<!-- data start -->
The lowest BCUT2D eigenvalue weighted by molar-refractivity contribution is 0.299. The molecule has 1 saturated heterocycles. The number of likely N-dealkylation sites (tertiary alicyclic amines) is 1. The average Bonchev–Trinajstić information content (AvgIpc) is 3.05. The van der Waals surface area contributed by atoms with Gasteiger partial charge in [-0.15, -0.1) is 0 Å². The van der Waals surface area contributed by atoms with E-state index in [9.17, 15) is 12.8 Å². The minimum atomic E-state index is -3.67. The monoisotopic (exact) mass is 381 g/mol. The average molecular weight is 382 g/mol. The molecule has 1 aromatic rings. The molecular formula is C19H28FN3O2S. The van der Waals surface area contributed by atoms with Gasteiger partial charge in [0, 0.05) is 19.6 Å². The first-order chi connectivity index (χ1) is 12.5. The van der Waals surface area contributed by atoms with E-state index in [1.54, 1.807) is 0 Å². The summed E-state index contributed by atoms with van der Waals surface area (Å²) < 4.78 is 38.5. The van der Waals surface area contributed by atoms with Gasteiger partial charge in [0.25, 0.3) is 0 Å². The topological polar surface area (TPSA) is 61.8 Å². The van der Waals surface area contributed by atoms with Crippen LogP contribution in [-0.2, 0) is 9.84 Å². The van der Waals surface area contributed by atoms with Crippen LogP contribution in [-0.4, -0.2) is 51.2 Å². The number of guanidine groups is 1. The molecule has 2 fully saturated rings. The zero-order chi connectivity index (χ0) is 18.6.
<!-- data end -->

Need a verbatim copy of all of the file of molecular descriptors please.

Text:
The lowest BCUT2D eigenvalue weighted by molar-refractivity contribution is 0.299. The molecule has 1 saturated heterocycles. The number of likely N-dealkylation sites (tertiary alicyclic amines) is 1. The average Bonchev–Trinajstić information content (AvgIpc) is 3.05. The van der Waals surface area contributed by atoms with Gasteiger partial charge in [-0.15, -0.1) is 0 Å². The van der Waals surface area contributed by atoms with E-state index in [9.17, 15) is 12.8 Å². The minimum atomic E-state index is -3.67. The monoisotopic (exact) mass is 381 g/mol. The average molecular weight is 382 g/mol. The molecule has 1 aromatic rings. The molecular formula is C19H28FN3O2S. The van der Waals surface area contributed by atoms with Gasteiger partial charge in [0, 0.05) is 19.6 Å². The first-order chi connectivity index (χ1) is 12.5. The van der Waals surface area contributed by atoms with E-state index in [1.54, 1.807) is 0 Å². The summed E-state index contributed by atoms with van der Waals surface area (Å²) < 4.78 is 38.5. The van der Waals surface area contributed by atoms with Gasteiger partial charge in [0.25, 0.3) is 0 Å². The topological polar surface area (TPSA) is 61.8 Å². The van der Waals surface area contributed by atoms with Crippen LogP contribution in [-0.2, 0) is 9.84 Å². The van der Waals surface area contributed by atoms with Crippen LogP contribution in [-0.4, -0.2) is 51.2 Å². The number of guanidine groups is 1. The molecule has 2 fully saturated rings. The zero-order chi connectivity index (χ0) is 18.6.